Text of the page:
[Histonet] why do we use xylene? was - Peloris Processor and
barbara.bublava <@t> meduniwien.ac.at
Fri Apr 6 00:53:58 CDT 2007
Dear Histonetters, Hallo Gudrun,
In 1968 Romeis (german book about Microscopic Techiniques) named
Isopropanol as an Intermedium when used at 56°C.
In a later edition ( I dont have it by hand right now) he once more
mentions the potential of Isopropanol.
Searching Histonet archives or Google also gives some results
One protocol suggested isopropanol with 50°C at the last
change and then going directly to paraffin. I did try that and neither
me nor my pathologist could see differences to usual xylene processing
(on autopsy material; HE, Trichrome; Chloroacetate Esterase, Prussian Blue).
For me it sounds too good to be true. I am afraid of missing something
important because IF it is that easy - why do we all use hazardous
xylene or expensive and smelly substitutes on our processors?
Maybe someone out there can tell us why isopropanol isn´t the
intermedium of choice?
Dep. of Forensic Medicine
Gudrun Lang wrote:
> Yes, I've been told, that it works. But what is the histochemical background?
> Proper fixed tissue would'nt suffer too much from high temperatures, I think. What is about too thick, underfixed tissue? Wouldn't it become hard and tough, difficult to cut? What about shrinkage?
> What about collagen-rich tissue? I don't want to produce glue.
> Is the whole process sensitiv to the duration in the high temp.? What is the recommandation for the maximum duration in 80 degrees?
> What are the critical points?
> Many questions, I know. But I don't like black boxes.
> Gudrun Lang
> Biomed. Analytikerin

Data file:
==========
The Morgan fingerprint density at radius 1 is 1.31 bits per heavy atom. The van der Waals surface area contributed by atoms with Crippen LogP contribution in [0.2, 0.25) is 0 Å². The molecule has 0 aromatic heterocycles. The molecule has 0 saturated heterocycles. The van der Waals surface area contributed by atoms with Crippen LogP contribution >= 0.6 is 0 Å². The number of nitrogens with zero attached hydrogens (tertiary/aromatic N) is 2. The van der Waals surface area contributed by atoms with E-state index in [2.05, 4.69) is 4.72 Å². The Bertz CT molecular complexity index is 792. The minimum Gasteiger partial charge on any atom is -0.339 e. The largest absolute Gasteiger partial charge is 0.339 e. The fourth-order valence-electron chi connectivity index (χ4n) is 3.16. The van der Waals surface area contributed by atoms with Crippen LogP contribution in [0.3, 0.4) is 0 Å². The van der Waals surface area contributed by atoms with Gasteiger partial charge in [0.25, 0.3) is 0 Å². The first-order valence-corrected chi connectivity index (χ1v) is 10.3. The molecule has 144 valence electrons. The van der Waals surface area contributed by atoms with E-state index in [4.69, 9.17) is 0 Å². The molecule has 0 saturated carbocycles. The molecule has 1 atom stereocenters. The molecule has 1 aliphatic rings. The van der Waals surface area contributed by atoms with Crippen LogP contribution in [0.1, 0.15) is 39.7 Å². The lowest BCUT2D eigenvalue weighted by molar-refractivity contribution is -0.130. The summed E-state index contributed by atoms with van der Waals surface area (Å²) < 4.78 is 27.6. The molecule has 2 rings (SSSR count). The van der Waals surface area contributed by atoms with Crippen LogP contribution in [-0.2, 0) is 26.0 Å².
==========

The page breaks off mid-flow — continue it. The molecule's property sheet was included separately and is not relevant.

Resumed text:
> Akh Linz
> Krankenhausstr. 9
> 4020 Linz
> -----Ursprüngliche Nachricht-----
> Von: Phil McArdle [mailto:pmcardle <@t> ebsciences.com]
> Gesendet: Montag, 02. April 2007 20:30
> An: gu.lang <@t> gmx.at
> Cc: histonet <@t> lists.utsouthwestern.edu
> Betreff: Re: AW: [Histonet] Peloris Processor and isopropanol
> I'm with a laboratory microwave vendor:
> Never mind 74˚ C - some microwave protocols call for temperatures as
> high as 82˚ or 84˚ C (!) in order to exceed the boiling point of
> isopropanol, facilitating its replacement with paraffin. Naturally, this
> caused some concern and resistance in the anatomic pathology community.
> However, look at your own question about IHC: when you consider antigen
> retrieval protocols call for 100˚C, even 84˚ pales by comparison. Of
> course, there are many reasons you want to minimize the amount of time
> spent at high temperatures, but there is no problem with the majority of
> tissue types for the relatively short timeframes involved in microwave
> Also, by the paraffin step, the tissue has already been fixed,
> dehydrated, and defatted; while it is in a sense still "tissue," it's
> radically different from the tissue as received. You certainly don’t
> want to burn or "cook" anything, but 82°C isn’t really extreme in this
> context. (I'd be at least as concerned about how a given paraffin and
> additives hold up at high temperatures, so it's always a good idea to
> check with the manufacturer.) There also is the issue of vacuum; since
> the purpose of high temperature is to get above the boiling point of
> isopropanol, and vacuum causes BP depression, vacuum should allow you to
> lower the temperature to something you're more comfortable with.
> More information may be found at
> Very best regards,
> Phil McArdle
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